Thousands take to the streets of Berkeley in peaceful demonstrations against police killings of Black Americans

There were at least five separate rallies Saturday in Berkeley, coming in the wake of a few last week. More are slated to happen over the next few days.

Protests in Berkeley on June 6 called out injustice, police killings of Black Americans, white supremacy and intolerance. Photo: Ted Friedman

Thousands of people flooded the streets, parks and intersections of Berkeley Saturday to call out against injustice, police killings of Black Americans, white supremacy and intolerance.

There were at least five separate demonstrations during the day. A group made protest signs and held them up in the Enterprise Rent-A-Car lot at Shattuck and Ashby avenues in an event hosted by the nearby Rogue Mark Studio. Thousands of people, young and old, who crowded the streets of South Berkeley before they set out on a New Orleans-inspired, music-filled funeral procession from Malcolm X Elementary School to Civic Center Park. This March to Bury Racism demonstration was by far the largest to have taken place in Berkeley to date. Observers estimated the crowd at 3,000-4,000.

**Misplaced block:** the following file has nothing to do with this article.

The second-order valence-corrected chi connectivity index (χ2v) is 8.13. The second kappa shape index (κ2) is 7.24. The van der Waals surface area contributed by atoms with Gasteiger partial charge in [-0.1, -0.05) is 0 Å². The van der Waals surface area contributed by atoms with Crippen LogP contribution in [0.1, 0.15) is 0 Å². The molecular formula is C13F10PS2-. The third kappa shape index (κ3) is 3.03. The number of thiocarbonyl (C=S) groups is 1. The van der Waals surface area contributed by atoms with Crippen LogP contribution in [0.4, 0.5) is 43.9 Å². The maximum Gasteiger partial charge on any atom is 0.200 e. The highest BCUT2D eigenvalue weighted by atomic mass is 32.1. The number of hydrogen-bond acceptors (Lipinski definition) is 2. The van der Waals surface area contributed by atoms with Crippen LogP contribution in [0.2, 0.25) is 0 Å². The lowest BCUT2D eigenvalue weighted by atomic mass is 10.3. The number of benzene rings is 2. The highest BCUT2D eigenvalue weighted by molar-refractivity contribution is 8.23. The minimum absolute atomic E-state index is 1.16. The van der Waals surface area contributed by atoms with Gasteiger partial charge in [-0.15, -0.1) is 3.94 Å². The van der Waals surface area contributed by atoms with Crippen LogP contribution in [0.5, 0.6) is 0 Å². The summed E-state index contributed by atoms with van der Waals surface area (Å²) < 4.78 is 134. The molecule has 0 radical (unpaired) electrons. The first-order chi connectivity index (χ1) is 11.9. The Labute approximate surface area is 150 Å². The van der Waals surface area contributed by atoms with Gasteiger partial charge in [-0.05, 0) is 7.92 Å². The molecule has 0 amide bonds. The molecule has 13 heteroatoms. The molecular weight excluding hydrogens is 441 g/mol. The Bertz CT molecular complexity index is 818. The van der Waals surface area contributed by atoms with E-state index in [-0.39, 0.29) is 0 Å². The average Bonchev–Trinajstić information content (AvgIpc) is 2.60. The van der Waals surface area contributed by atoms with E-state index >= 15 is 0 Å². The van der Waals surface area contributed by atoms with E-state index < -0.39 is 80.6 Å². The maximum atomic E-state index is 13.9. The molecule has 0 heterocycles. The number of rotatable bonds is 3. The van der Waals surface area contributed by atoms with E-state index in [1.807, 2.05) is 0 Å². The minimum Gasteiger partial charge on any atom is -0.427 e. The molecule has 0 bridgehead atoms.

Most people participating in the protests wore masks in keeping with COVID-19-related guidelines, although large crowds made social distancing challenging.

At some points, the various Berkeley protests that took place on Saturday ran into each other and blended into one.

Hundreds came to a rally and sit-in that kicked off at 1 p.m. at Civic Center Park organized by a group of Berkeley High School students. After those who gathered listened to speeches and poems, they walked en masse across the street to hold a peaceful sit-in in front of the Berkeley police station. The group, which spread out all the way to Old City Hall, were silent for nine minutes to mark the amount of time former Minneapolis police officer Derek Chauvin held his knee on George Floyd’s neck. Protesters then chanted “Say Their Name,” and yelled out the names of many Black people killed by police, including George Floyd, Breonna Taylor, Kayla Moore, Sandra Bland, Tamir Rice and Michael Brown.